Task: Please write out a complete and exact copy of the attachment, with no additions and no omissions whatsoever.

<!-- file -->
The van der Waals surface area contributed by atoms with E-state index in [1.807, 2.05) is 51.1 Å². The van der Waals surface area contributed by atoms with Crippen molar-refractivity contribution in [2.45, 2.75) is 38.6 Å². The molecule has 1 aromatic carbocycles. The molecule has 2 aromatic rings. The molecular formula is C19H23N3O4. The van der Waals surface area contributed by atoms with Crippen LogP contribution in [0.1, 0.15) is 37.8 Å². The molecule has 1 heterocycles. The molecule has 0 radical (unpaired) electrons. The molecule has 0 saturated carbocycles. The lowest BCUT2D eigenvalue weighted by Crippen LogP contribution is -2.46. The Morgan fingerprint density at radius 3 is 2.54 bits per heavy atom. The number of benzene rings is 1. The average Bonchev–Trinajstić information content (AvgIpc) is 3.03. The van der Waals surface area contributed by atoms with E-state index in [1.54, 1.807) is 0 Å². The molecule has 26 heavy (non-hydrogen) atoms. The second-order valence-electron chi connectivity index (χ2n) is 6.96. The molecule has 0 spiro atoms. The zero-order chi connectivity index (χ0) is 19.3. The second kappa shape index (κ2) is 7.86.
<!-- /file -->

The van der Waals surface area contributed by atoms with E-state index in [1.807, 2.05) is 51.1 Å². The van der Waals surface area contributed by atoms with Crippen molar-refractivity contribution in [2.45, 2.75) is 38.6 Å². The molecule has 1 aromatic carbocycles. The molecule has 2 aromatic rings. The molecular formula is C19H23N3O4. The van der Waals surface area contributed by atoms with Crippen LogP contribution in [0.1, 0.15) is 37.8 Å². The molecule has 1 heterocycles. The molecule has 0 radical (unpaired) electrons. The molecule has 0 saturated carbocycles. The lowest BCUT2D eigenvalue weighted by Crippen LogP contribution is -2.46. The Morgan fingerprint density at radius 3 is 2.54 bits per heavy atom. The number of benzene rings is 1. The average Bonchev–Trinajstić information content (AvgIpc) is 3.03. The van der Waals surface area contributed by atoms with E-state index in [1.54, 1.807) is 0 Å². The molecule has 26 heavy (non-hydrogen) atoms. The second-order valence-electron chi connectivity index (χ2n) is 6.96. The molecule has 0 spiro atoms. The zero-order chi connectivity index (χ0) is 19.3. The second kappa shape index (κ2) is 7.86.